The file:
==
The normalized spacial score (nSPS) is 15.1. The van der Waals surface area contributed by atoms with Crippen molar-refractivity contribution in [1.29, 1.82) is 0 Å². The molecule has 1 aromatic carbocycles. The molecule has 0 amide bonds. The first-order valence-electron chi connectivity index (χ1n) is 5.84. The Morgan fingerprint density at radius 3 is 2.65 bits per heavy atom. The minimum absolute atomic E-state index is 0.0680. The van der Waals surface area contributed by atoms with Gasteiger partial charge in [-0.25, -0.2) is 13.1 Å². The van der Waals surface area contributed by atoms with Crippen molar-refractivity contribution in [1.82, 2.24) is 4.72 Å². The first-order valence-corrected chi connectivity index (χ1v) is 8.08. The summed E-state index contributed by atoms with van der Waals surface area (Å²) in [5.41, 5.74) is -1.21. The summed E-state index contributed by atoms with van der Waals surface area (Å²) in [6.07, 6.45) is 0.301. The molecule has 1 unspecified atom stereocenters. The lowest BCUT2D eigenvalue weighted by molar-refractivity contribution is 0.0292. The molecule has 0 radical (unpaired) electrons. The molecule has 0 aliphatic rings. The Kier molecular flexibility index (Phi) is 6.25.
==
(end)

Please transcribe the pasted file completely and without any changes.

The normalized spacial score (nSPS) is 15.1. The van der Waals surface area contributed by atoms with Crippen molar-refractivity contribution in [1.29, 1.82) is 0 Å². The molecule has 1 aromatic carbocycles. The molecule has 0 amide bonds. The first-order valence-electron chi connectivity index (χ1n) is 5.84. The Morgan fingerprint density at radius 3 is 2.65 bits per heavy atom. The minimum absolute atomic E-state index is 0.0680. The van der Waals surface area contributed by atoms with Gasteiger partial charge in [-0.25, -0.2) is 13.1 Å². The van der Waals surface area contributed by atoms with Crippen molar-refractivity contribution in [1.82, 2.24) is 4.72 Å². The first-order valence-corrected chi connectivity index (χ1v) is 8.08. The summed E-state index contributed by atoms with van der Waals surface area (Å²) in [5.41, 5.74) is -1.21. The summed E-state index contributed by atoms with van der Waals surface area (Å²) in [6.07, 6.45) is 0.301. The molecule has 1 unspecified atom stereocenters. The lowest BCUT2D eigenvalue weighted by molar-refractivity contribution is 0.0292. The molecule has 0 radical (unpaired) electrons. The molecule has 0 aliphatic rings. The Kier molecular flexibility index (Phi) is 6.25.